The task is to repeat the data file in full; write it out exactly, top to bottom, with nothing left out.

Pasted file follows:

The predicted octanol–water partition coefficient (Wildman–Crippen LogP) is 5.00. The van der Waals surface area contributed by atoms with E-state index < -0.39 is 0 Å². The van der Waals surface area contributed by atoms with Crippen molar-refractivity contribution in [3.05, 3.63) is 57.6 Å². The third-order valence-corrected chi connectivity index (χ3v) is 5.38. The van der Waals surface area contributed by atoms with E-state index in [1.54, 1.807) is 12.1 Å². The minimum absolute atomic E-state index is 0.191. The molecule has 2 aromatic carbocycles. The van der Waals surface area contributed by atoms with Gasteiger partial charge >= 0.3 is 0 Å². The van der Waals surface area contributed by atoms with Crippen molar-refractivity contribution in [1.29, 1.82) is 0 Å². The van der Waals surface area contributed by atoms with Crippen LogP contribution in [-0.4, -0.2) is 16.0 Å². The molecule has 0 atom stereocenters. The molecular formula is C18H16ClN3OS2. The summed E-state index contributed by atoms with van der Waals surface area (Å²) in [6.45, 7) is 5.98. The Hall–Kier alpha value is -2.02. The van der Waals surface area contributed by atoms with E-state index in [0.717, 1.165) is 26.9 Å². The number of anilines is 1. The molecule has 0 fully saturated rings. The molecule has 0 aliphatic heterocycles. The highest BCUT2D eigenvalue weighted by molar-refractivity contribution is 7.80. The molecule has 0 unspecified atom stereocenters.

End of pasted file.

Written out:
The predicted octanol–water partition coefficient (Wildman–Crippen LogP) is 5.00. The van der Waals surface area contributed by atoms with E-state index < -0.39 is 0 Å². The van der Waals surface area contributed by atoms with Crippen molar-refractivity contribution in [3.05, 3.63) is 57.6 Å². The third-order valence-corrected chi connectivity index (χ3v) is 5.38. The van der Waals surface area contributed by atoms with E-state index in [1.54, 1.807) is 12.1 Å². The minimum absolute atomic E-state index is 0.191. The molecule has 2 aromatic carbocycles. The van der Waals surface area contributed by atoms with Gasteiger partial charge >= 0.3 is 0 Å². The van der Waals surface area contributed by atoms with Crippen molar-refractivity contribution in [1.29, 1.82) is 0 Å². The van der Waals surface area contributed by atoms with Crippen LogP contribution in [-0.4, -0.2) is 16.0 Å². The molecule has 0 atom stereocenters. The molecular formula is C18H16ClN3OS2. The summed E-state index contributed by atoms with van der Waals surface area (Å²) in [6.45, 7) is 5.98. The Hall–Kier alpha value is -2.02. The van der Waals surface area contributed by atoms with E-state index in [0.717, 1.165) is 26.9 Å². The number of anilines is 1. The molecule has 0 fully saturated rings. The molecule has 0 aliphatic heterocycles. The highest BCUT2D eigenvalue weighted by molar-refractivity contribution is 7.80. The molecule has 0 unspecified atom stereocenters.